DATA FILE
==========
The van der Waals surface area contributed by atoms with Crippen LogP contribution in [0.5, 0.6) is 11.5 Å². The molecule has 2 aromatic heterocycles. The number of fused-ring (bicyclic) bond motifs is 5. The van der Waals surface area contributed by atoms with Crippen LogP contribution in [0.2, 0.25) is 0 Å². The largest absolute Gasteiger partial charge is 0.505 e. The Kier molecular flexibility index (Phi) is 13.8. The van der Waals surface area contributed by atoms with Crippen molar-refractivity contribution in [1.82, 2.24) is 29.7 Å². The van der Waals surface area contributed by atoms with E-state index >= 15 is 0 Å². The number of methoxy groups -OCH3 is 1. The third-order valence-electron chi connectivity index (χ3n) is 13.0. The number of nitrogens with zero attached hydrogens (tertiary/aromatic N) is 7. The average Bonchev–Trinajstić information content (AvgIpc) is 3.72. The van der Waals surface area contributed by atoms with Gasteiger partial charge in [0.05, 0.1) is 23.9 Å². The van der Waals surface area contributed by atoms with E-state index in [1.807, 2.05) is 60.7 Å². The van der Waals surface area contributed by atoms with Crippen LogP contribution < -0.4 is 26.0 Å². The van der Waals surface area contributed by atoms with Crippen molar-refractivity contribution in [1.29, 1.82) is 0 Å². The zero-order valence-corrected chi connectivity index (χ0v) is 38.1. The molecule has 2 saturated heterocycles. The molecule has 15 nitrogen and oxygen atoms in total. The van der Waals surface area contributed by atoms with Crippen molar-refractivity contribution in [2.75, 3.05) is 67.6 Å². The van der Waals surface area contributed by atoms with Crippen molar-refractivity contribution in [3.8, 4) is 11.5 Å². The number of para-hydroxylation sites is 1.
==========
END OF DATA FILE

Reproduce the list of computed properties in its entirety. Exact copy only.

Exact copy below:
The van der Waals surface area contributed by atoms with Crippen LogP contribution in [0.5, 0.6) is 11.5 Å². The molecule has 2 aromatic heterocycles. The number of fused-ring (bicyclic) bond motifs is 5. The van der Waals surface area contributed by atoms with Crippen LogP contribution in [0.2, 0.25) is 0 Å². The largest absolute Gasteiger partial charge is 0.505 e. The Kier molecular flexibility index (Phi) is 13.8. The van der Waals surface area contributed by atoms with Crippen molar-refractivity contribution in [1.82, 2.24) is 29.7 Å². The van der Waals surface area contributed by atoms with E-state index >= 15 is 0 Å². The number of methoxy groups -OCH3 is 1. The third-order valence-electron chi connectivity index (χ3n) is 13.0. The number of nitrogens with zero attached hydrogens (tertiary/aromatic N) is 7. The average Bonchev–Trinajstić information content (AvgIpc) is 3.72. The van der Waals surface area contributed by atoms with Gasteiger partial charge in [0.05, 0.1) is 23.9 Å². The van der Waals surface area contributed by atoms with E-state index in [1.807, 2.05) is 60.7 Å². The van der Waals surface area contributed by atoms with Crippen LogP contribution < -0.4 is 26.0 Å². The van der Waals surface area contributed by atoms with Crippen molar-refractivity contribution in [1.29, 1.82) is 0 Å². The zero-order valence-corrected chi connectivity index (χ0v) is 38.1. The molecule has 2 saturated heterocycles. The molecule has 15 nitrogen and oxygen atoms in total. The van der Waals surface area contributed by atoms with Crippen molar-refractivity contribution in [2.75, 3.05) is 67.6 Å². The van der Waals surface area contributed by atoms with Crippen molar-refractivity contribution in [3.8, 4) is 11.5 Å². The number of para-hydroxylation sites is 1.